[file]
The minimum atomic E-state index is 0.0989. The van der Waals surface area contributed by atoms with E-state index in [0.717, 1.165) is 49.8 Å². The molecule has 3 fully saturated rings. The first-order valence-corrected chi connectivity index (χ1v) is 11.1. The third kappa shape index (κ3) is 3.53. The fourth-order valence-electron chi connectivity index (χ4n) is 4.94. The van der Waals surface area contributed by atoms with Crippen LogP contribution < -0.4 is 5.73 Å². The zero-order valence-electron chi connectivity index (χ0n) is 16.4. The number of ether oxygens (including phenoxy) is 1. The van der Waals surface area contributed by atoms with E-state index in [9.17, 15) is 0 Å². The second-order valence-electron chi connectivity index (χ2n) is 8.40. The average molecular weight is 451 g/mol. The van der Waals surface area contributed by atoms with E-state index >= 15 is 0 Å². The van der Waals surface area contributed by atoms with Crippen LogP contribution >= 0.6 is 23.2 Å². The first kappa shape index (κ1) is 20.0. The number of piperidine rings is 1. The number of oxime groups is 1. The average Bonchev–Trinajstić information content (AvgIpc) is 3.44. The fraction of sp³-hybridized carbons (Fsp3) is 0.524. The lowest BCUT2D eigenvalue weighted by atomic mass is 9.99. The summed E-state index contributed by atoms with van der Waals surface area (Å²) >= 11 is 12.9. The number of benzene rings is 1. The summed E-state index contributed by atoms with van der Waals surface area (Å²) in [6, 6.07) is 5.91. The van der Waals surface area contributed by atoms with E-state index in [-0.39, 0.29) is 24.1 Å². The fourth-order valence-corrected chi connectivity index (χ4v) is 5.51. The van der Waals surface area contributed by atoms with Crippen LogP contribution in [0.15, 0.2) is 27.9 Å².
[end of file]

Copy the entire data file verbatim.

The minimum atomic E-state index is 0.0989. The van der Waals surface area contributed by atoms with E-state index in [0.717, 1.165) is 49.8 Å². The molecule has 3 fully saturated rings. The first-order valence-corrected chi connectivity index (χ1v) is 11.1. The third kappa shape index (κ3) is 3.53. The fourth-order valence-electron chi connectivity index (χ4n) is 4.94. The van der Waals surface area contributed by atoms with Crippen LogP contribution < -0.4 is 5.73 Å². The zero-order valence-electron chi connectivity index (χ0n) is 16.4. The number of ether oxygens (including phenoxy) is 1. The van der Waals surface area contributed by atoms with E-state index in [9.17, 15) is 0 Å². The second-order valence-electron chi connectivity index (χ2n) is 8.40. The average molecular weight is 451 g/mol. The van der Waals surface area contributed by atoms with E-state index >= 15 is 0 Å². The van der Waals surface area contributed by atoms with Crippen LogP contribution >= 0.6 is 23.2 Å². The first kappa shape index (κ1) is 20.0. The number of piperidine rings is 1. The number of oxime groups is 1. The average Bonchev–Trinajstić information content (AvgIpc) is 3.44. The fraction of sp³-hybridized carbons (Fsp3) is 0.524. The lowest BCUT2D eigenvalue weighted by atomic mass is 9.99. The summed E-state index contributed by atoms with van der Waals surface area (Å²) >= 11 is 12.9. The number of benzene rings is 1. The summed E-state index contributed by atoms with van der Waals surface area (Å²) in [6, 6.07) is 5.91. The van der Waals surface area contributed by atoms with E-state index in [-0.39, 0.29) is 24.1 Å². The fourth-order valence-corrected chi connectivity index (χ4v) is 5.51. The van der Waals surface area contributed by atoms with Crippen LogP contribution in [0.15, 0.2) is 27.9 Å².